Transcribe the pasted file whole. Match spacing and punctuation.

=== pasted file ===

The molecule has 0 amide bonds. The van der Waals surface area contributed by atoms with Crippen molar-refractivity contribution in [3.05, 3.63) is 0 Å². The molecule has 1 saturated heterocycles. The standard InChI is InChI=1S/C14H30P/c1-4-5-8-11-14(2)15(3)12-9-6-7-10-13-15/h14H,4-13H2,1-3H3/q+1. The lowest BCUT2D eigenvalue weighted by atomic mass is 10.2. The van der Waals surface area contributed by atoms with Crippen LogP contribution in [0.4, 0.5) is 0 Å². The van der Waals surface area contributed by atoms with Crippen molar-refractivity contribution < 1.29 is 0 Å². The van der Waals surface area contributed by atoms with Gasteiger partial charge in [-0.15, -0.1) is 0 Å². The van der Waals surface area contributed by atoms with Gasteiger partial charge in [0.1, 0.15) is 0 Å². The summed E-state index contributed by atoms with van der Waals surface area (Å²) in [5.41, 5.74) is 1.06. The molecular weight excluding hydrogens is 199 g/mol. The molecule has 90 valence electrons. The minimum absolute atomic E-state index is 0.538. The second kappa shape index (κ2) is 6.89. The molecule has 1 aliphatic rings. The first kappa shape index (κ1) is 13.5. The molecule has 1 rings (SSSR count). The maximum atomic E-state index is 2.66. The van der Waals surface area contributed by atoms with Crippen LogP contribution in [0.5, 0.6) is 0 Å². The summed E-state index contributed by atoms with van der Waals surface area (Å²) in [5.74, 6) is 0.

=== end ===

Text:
The molecule has 0 amide bonds. The van der Waals surface area contributed by atoms with Crippen molar-refractivity contribution in [3.05, 3.63) is 0 Å². The molecule has 1 saturated heterocycles. The standard InChI is InChI=1S/C14H30P/c1-4-5-8-11-14(2)15(3)12-9-6-7-10-13-15/h14H,4-13H2,1-3H3/q+1. The lowest BCUT2D eigenvalue weighted by atomic mass is 10.2. The van der Waals surface area contributed by atoms with Crippen LogP contribution in [0.4, 0.5) is 0 Å². The van der Waals surface area contributed by atoms with Crippen molar-refractivity contribution < 1.29 is 0 Å². The van der Waals surface area contributed by atoms with Gasteiger partial charge in [-0.15, -0.1) is 0 Å². The van der Waals surface area contributed by atoms with Gasteiger partial charge in [0.1, 0.15) is 0 Å². The summed E-state index contributed by atoms with van der Waals surface area (Å²) in [5.41, 5.74) is 1.06. The molecular weight excluding hydrogens is 199 g/mol. The molecule has 90 valence electrons. The minimum absolute atomic E-state index is 0.538. The second kappa shape index (κ2) is 6.89. The molecule has 1 aliphatic rings. The first kappa shape index (κ1) is 13.5. The molecule has 1 rings (SSSR count). The maximum atomic E-state index is 2.66. The van der Waals surface area contributed by atoms with Crippen LogP contribution in [0.5, 0.6) is 0 Å². The summed E-state index contributed by atoms with van der Waals surface area (Å²) in [5.74, 6) is 0.